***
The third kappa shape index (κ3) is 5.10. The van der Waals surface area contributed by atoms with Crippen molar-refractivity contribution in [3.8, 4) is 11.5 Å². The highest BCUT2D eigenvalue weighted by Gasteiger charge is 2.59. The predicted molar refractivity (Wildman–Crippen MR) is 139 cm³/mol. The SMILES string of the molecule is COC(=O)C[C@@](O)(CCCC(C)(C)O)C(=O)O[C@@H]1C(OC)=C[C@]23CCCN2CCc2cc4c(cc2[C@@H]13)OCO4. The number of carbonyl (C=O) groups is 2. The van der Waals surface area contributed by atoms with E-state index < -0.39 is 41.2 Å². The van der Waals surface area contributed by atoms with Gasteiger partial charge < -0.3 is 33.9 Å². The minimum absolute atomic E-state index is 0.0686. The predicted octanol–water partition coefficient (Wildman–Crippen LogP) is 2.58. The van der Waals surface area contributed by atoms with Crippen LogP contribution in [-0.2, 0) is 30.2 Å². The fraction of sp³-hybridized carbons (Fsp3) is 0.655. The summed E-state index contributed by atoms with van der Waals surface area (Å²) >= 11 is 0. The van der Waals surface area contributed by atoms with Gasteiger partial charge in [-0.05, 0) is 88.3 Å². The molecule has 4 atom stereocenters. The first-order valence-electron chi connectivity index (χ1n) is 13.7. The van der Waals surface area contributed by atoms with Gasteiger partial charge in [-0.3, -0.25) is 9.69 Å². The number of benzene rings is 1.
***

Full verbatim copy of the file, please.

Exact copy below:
The third kappa shape index (κ3) is 5.10. The van der Waals surface area contributed by atoms with Crippen molar-refractivity contribution in [3.8, 4) is 11.5 Å². The highest BCUT2D eigenvalue weighted by Gasteiger charge is 2.59. The predicted molar refractivity (Wildman–Crippen MR) is 139 cm³/mol. The SMILES string of the molecule is COC(=O)C[C@@](O)(CCCC(C)(C)O)C(=O)O[C@@H]1C(OC)=C[C@]23CCCN2CCc2cc4c(cc2[C@@H]13)OCO4. The number of carbonyl (C=O) groups is 2. The van der Waals surface area contributed by atoms with E-state index < -0.39 is 41.2 Å². The van der Waals surface area contributed by atoms with Gasteiger partial charge < -0.3 is 33.9 Å². The minimum absolute atomic E-state index is 0.0686. The predicted octanol–water partition coefficient (Wildman–Crippen LogP) is 2.58. The van der Waals surface area contributed by atoms with Crippen LogP contribution in [-0.2, 0) is 30.2 Å². The fraction of sp³-hybridized carbons (Fsp3) is 0.655. The summed E-state index contributed by atoms with van der Waals surface area (Å²) >= 11 is 0. The van der Waals surface area contributed by atoms with Gasteiger partial charge in [-0.05, 0) is 88.3 Å². The molecule has 4 atom stereocenters. The first-order valence-electron chi connectivity index (χ1n) is 13.7. The van der Waals surface area contributed by atoms with Gasteiger partial charge in [-0.3, -0.25) is 9.69 Å². The number of benzene rings is 1.